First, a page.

Seems like a good deal, and in fairness a few are but many as in the past have seen better days. It’s a shame because some very good wineries are responsible for putting these out on the market.

Nonetheless the silky smooth Rioja that everyone desires is readily available and you are less likely to get a “wrong un” than you were a couple of decades ago. It was the international discovery of Rioja in the early eighties that started the change.

Rioja

Up to that time, sherry was the only internationally recognised Spanish wine, and with that recognition came the opening up and rise of Penedes in Catalonia. Rioja’s rivals were a scattered number of estates which began to produce wines that in many cases surpassed Rioja.

Changes in the regulatory controls’ improvement in techniques have all gone a long way in improving the wines, controls as in France with its appellations whilst guaranteeing origin and content do not, as in any country, guarantee quality.

With the upsurge of these regions, the big La Mancha area south of Madrid and its neighbors have suffered and this became another of those areas filling up the European wine lake with its over-alcoholic offerings that fewer and fewer people wanted and now in its slimmed down form still has a long way to go.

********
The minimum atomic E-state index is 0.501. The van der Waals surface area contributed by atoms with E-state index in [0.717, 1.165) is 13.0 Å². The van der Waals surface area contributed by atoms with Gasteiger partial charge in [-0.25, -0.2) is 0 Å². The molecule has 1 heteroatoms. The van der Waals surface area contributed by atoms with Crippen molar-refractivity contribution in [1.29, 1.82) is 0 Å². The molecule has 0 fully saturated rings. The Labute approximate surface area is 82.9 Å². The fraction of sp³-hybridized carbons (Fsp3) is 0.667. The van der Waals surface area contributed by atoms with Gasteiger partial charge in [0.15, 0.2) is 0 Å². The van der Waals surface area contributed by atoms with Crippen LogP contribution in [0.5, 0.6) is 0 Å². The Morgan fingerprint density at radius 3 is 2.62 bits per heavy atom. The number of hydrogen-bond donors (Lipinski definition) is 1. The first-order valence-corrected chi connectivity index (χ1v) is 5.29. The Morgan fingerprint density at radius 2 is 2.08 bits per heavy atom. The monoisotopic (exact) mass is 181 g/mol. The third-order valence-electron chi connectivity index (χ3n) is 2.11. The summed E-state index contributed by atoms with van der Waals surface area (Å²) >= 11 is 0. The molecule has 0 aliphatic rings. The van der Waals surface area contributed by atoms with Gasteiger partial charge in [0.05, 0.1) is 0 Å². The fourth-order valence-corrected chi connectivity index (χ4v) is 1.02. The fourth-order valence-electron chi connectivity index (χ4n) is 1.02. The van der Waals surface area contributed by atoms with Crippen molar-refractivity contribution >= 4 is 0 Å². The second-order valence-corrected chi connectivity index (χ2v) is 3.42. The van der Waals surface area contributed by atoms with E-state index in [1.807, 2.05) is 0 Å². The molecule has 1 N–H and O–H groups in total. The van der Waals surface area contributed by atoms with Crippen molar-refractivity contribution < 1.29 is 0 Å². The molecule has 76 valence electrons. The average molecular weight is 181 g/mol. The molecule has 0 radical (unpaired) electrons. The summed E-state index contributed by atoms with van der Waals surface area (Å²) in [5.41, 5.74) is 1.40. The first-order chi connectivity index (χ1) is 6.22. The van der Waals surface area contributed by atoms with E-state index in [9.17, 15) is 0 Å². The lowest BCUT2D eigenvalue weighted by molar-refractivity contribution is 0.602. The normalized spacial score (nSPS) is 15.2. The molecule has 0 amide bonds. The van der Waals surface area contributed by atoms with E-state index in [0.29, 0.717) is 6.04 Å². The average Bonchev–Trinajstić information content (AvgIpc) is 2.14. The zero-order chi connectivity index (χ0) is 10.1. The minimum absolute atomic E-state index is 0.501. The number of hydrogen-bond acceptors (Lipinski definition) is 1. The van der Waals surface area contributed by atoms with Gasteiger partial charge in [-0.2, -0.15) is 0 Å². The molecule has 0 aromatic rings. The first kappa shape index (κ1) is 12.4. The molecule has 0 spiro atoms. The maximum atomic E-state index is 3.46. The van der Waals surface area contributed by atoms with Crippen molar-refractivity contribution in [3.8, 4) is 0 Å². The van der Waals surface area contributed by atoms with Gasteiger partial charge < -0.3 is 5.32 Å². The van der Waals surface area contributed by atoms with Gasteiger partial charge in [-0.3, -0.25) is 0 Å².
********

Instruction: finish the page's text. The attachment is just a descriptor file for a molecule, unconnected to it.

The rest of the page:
Vineyards on the Upper Douro

So broadly, the north produces the quality wines, the middle area the bulk wines and the south apertifs and dessert wines – sherry being the foundation wine. Sherry is still in slow decline, its best offerings are now a snip in the league table of the world’s best wines.

A recent auction showing a wine list from the pre-war Cunard Queen Mary shows a good sherry listing at more money than a Ch Lafite – how times have changed.